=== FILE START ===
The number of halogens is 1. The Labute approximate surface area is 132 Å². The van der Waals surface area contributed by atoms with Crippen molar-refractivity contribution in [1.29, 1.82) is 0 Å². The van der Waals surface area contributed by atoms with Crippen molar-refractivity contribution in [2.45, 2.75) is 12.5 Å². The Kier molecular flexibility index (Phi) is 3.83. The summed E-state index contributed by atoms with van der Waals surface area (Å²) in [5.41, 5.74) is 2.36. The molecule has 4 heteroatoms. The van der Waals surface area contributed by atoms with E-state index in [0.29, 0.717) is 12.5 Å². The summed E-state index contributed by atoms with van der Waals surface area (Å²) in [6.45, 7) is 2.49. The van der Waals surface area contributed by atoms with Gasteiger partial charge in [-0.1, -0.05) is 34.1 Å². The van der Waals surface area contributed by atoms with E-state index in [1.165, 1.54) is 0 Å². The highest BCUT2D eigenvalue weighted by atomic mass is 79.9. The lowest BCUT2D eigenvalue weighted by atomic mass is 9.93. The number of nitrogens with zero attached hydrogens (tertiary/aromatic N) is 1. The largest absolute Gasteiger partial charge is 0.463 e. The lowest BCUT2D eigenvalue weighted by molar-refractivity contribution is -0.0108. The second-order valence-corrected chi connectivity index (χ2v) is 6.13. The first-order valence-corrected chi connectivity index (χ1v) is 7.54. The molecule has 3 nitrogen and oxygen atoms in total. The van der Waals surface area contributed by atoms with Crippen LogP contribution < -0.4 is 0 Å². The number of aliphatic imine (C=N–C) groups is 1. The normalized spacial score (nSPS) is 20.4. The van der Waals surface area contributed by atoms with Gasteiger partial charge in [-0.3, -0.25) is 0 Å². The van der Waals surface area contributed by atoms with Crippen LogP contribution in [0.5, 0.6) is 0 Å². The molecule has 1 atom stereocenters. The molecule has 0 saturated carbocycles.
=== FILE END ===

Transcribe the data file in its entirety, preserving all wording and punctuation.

The number of halogens is 1. The Labute approximate surface area is 132 Å². The van der Waals surface area contributed by atoms with Crippen molar-refractivity contribution in [1.29, 1.82) is 0 Å². The van der Waals surface area contributed by atoms with Crippen molar-refractivity contribution in [2.45, 2.75) is 12.5 Å². The Kier molecular flexibility index (Phi) is 3.83. The summed E-state index contributed by atoms with van der Waals surface area (Å²) in [5.41, 5.74) is 2.36. The molecule has 4 heteroatoms. The van der Waals surface area contributed by atoms with E-state index in [0.29, 0.717) is 12.5 Å². The summed E-state index contributed by atoms with van der Waals surface area (Å²) in [6.45, 7) is 2.49. The van der Waals surface area contributed by atoms with Gasteiger partial charge in [-0.1, -0.05) is 34.1 Å². The van der Waals surface area contributed by atoms with E-state index in [1.165, 1.54) is 0 Å². The highest BCUT2D eigenvalue weighted by atomic mass is 79.9. The lowest BCUT2D eigenvalue weighted by atomic mass is 9.93. The number of nitrogens with zero attached hydrogens (tertiary/aromatic N) is 1. The largest absolute Gasteiger partial charge is 0.463 e. The lowest BCUT2D eigenvalue weighted by molar-refractivity contribution is -0.0108. The second-order valence-corrected chi connectivity index (χ2v) is 6.13. The first-order valence-corrected chi connectivity index (χ1v) is 7.54. The molecule has 3 nitrogen and oxygen atoms in total. The van der Waals surface area contributed by atoms with Crippen LogP contribution < -0.4 is 0 Å². The number of aliphatic imine (C=N–C) groups is 1. The normalized spacial score (nSPS) is 20.4. The van der Waals surface area contributed by atoms with Gasteiger partial charge in [-0.3, -0.25) is 0 Å². The van der Waals surface area contributed by atoms with Crippen LogP contribution in [0.5, 0.6) is 0 Å². The molecule has 1 atom stereocenters. The molecule has 0 saturated carbocycles.